Corporate inversion as strategy is used by companies who receive a significant portion of their income from foreign sources, since income is taxed both abroad and in the country of incorporation. Companies undertaking this strategy are likely to select a country that has lower tax rates and less stringent corporate governance requirements.

One example is the current deal to merge Burger King with Canadian-based Tim Horton’s Cafe and Bake Shop. Horton’s is a Canadian multinational fast food franchise known primarily for its coffee and doughnuts. Founded by Canadian hockey player Tim Horton, it is also Canada’s largest fast food service. At the end of 2013, it had 4,592 restaurants in Canada and another 1,000+ restaurants in the US and Persian Gulf.

On August 26, 2014, Burger King agreed to purchase Tim Horton’s for US $12.5 billion. Burger King’s stock jumped 21 percent the next day on the news the company is in talks to merge. Most people fail to see the irony in Burger King fleeing to Canada. Canada is where American Tories fled because they supported the tax on tea.

But, can companies simply change their address to reduce their taxes? Originally, this happened only through a merger or acquisition. In this maneuver, which breaks no laws, a US company buys a foreign competitor in a lower-tax nation and shifts its headquarters to that country. The Obama administration and some congressional Democrats have been pushing to limit tax inversions.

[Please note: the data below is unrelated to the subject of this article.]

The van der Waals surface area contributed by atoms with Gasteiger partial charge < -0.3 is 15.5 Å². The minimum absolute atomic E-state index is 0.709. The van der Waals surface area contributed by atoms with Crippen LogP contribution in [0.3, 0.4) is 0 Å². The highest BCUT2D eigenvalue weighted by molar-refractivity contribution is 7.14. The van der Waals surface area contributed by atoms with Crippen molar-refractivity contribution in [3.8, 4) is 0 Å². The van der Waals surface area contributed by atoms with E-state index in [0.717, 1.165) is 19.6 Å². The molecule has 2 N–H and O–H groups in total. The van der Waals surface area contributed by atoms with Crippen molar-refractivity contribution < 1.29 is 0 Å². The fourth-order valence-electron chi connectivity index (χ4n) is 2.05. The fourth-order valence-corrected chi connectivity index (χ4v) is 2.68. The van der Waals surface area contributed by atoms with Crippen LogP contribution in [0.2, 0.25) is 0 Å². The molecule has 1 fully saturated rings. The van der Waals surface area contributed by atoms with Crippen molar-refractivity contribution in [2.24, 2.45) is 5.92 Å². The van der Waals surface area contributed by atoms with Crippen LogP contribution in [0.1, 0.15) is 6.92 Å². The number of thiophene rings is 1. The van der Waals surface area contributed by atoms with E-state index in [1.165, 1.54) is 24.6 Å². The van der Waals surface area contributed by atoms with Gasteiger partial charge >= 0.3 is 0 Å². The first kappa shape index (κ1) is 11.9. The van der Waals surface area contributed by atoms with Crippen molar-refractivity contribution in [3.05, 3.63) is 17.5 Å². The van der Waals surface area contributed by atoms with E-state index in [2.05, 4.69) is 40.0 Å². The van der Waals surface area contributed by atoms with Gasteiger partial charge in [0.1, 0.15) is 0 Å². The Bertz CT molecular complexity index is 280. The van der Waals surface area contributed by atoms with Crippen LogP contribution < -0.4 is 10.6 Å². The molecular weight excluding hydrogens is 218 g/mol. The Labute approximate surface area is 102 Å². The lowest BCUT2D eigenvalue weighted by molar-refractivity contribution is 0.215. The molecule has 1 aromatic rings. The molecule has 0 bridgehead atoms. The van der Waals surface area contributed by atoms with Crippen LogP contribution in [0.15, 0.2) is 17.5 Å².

American companies have moved to foreign countries since 1982, 11 of them since 2012. The move can cut a tax bill substantially. The recent acquisition of Ireland-based Covidient by medical manufacturer Medtronic, projects an estimated savings of $850 million by the end of 2018.

inversion doesn’t mean the company will no longer pay taxes in the US, it just means that they will pay US tax only on what they do in the US. Companies cannot simply pick up and go somewhere. There are various rules and procedures, and some powerful people want it changed. President Obama has referred to these companies as “corporate deserters”.

At least 20 percent of the new company must be owned by the foreign shareholders, but a growing number of lawmakers want to raise the requirement to 50 percent. The U.S. corporate tax rate is 35 percent, even though many corporations pay much less. In Canada, it’s 26.5 percent. In Ireland, the effective corporate tax rate is 12 and a half percent.

The Burger King merger is further complicated by the fact that Warren Buffet’s Berkshire Hathaway company would receive preferred shares in the new organization in return for its $3-billion investment in the acquisition.

Buffet, who has backed an Obama administration plan named after him to force millionaires to pay the same share of their income in taxes as middle-class families, also came under fire.

But unless Congress changes the law, corporations can continue to simply change their nationality and lower their taxes.

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